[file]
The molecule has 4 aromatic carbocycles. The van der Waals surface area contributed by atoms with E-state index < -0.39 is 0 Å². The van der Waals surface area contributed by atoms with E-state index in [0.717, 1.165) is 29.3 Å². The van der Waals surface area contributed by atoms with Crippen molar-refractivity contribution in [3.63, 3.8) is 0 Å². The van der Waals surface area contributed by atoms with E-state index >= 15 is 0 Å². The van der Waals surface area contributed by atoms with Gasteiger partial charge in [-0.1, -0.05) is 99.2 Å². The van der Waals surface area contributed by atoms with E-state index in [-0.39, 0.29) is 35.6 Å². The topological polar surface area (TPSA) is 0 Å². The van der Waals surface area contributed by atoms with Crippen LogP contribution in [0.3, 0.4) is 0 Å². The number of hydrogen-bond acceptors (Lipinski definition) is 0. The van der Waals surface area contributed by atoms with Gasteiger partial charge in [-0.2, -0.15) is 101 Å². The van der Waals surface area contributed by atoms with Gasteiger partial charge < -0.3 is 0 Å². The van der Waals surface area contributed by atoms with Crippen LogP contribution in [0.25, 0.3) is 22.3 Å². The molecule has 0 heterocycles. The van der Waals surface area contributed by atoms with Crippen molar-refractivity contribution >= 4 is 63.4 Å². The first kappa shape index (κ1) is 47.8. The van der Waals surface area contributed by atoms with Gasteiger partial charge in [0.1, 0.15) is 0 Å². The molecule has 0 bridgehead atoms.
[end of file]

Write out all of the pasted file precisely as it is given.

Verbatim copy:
The molecule has 4 aromatic carbocycles. The van der Waals surface area contributed by atoms with E-state index < -0.39 is 0 Å². The van der Waals surface area contributed by atoms with E-state index in [0.717, 1.165) is 29.3 Å². The van der Waals surface area contributed by atoms with Crippen molar-refractivity contribution in [3.63, 3.8) is 0 Å². The van der Waals surface area contributed by atoms with E-state index >= 15 is 0 Å². The van der Waals surface area contributed by atoms with Gasteiger partial charge in [-0.1, -0.05) is 99.2 Å². The van der Waals surface area contributed by atoms with E-state index in [-0.39, 0.29) is 35.6 Å². The topological polar surface area (TPSA) is 0 Å². The van der Waals surface area contributed by atoms with Crippen LogP contribution in [0.3, 0.4) is 0 Å². The number of hydrogen-bond acceptors (Lipinski definition) is 0. The van der Waals surface area contributed by atoms with Gasteiger partial charge in [-0.2, -0.15) is 101 Å². The van der Waals surface area contributed by atoms with Gasteiger partial charge < -0.3 is 0 Å². The van der Waals surface area contributed by atoms with Crippen LogP contribution in [0.25, 0.3) is 22.3 Å². The molecule has 0 heterocycles. The van der Waals surface area contributed by atoms with Crippen molar-refractivity contribution >= 4 is 63.4 Å². The first kappa shape index (κ1) is 47.8. The van der Waals surface area contributed by atoms with Gasteiger partial charge in [0.1, 0.15) is 0 Å². The molecule has 0 bridgehead atoms.